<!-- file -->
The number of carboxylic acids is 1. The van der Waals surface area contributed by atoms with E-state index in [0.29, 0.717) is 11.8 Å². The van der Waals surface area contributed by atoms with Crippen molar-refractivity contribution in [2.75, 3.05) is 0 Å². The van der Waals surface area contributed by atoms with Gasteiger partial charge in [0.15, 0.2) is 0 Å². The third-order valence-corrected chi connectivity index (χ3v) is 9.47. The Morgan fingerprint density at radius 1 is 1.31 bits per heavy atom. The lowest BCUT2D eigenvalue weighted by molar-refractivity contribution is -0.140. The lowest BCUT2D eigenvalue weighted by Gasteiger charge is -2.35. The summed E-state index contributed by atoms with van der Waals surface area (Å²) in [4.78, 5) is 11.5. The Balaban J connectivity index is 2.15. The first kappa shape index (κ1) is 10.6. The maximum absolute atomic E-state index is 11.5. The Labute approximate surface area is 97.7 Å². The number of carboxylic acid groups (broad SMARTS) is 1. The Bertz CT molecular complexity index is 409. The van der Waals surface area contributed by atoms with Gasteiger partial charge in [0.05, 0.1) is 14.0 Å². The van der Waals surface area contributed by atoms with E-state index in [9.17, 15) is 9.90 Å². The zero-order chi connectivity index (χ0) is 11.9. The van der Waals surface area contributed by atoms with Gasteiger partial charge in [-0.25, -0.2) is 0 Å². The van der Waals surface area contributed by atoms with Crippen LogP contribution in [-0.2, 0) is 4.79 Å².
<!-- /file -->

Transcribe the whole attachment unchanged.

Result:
The number of carboxylic acids is 1. The van der Waals surface area contributed by atoms with E-state index in [0.29, 0.717) is 11.8 Å². The van der Waals surface area contributed by atoms with Crippen molar-refractivity contribution in [2.75, 3.05) is 0 Å². The van der Waals surface area contributed by atoms with Gasteiger partial charge in [0.15, 0.2) is 0 Å². The third-order valence-corrected chi connectivity index (χ3v) is 9.47. The Morgan fingerprint density at radius 1 is 1.31 bits per heavy atom. The lowest BCUT2D eigenvalue weighted by molar-refractivity contribution is -0.140. The lowest BCUT2D eigenvalue weighted by Gasteiger charge is -2.35. The summed E-state index contributed by atoms with van der Waals surface area (Å²) in [4.78, 5) is 11.5. The Balaban J connectivity index is 2.15. The first kappa shape index (κ1) is 10.6. The maximum absolute atomic E-state index is 11.5. The Labute approximate surface area is 97.7 Å². The number of carboxylic acid groups (broad SMARTS) is 1. The Bertz CT molecular complexity index is 409. The van der Waals surface area contributed by atoms with Gasteiger partial charge in [0.05, 0.1) is 14.0 Å². The van der Waals surface area contributed by atoms with E-state index in [9.17, 15) is 9.90 Å². The zero-order chi connectivity index (χ0) is 11.9. The van der Waals surface area contributed by atoms with Gasteiger partial charge in [-0.25, -0.2) is 0 Å². The van der Waals surface area contributed by atoms with Crippen LogP contribution in [-0.2, 0) is 4.79 Å².